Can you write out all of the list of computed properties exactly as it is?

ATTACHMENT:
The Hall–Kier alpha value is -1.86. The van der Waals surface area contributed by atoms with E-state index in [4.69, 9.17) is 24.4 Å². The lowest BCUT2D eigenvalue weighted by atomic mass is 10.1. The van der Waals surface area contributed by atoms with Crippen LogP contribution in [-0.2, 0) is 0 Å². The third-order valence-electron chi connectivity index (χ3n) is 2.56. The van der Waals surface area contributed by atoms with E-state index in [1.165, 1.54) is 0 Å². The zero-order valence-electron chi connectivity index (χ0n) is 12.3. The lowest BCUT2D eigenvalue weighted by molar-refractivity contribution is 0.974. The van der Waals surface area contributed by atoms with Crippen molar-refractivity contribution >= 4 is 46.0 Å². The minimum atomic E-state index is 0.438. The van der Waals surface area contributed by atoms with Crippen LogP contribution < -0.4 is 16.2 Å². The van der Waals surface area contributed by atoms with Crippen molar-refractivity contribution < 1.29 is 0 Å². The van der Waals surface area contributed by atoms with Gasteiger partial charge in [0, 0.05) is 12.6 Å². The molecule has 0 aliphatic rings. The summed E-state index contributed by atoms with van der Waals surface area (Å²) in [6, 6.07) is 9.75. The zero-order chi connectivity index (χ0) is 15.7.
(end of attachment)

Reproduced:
The Hall–Kier alpha value is -1.86. The van der Waals surface area contributed by atoms with E-state index in [4.69, 9.17) is 24.4 Å². The lowest BCUT2D eigenvalue weighted by atomic mass is 10.1. The van der Waals surface area contributed by atoms with Crippen LogP contribution in [-0.2, 0) is 0 Å². The third-order valence-electron chi connectivity index (χ3n) is 2.56. The van der Waals surface area contributed by atoms with E-state index in [1.165, 1.54) is 0 Å². The zero-order valence-electron chi connectivity index (χ0n) is 12.3. The lowest BCUT2D eigenvalue weighted by molar-refractivity contribution is 0.974. The van der Waals surface area contributed by atoms with Crippen molar-refractivity contribution >= 4 is 46.0 Å². The minimum atomic E-state index is 0.438. The van der Waals surface area contributed by atoms with Crippen LogP contribution < -0.4 is 16.2 Å². The van der Waals surface area contributed by atoms with Crippen molar-refractivity contribution < 1.29 is 0 Å². The van der Waals surface area contributed by atoms with Gasteiger partial charge in [0, 0.05) is 12.6 Å². The molecule has 0 aliphatic rings. The summed E-state index contributed by atoms with van der Waals surface area (Å²) in [6, 6.07) is 9.75. The zero-order chi connectivity index (χ0) is 15.7.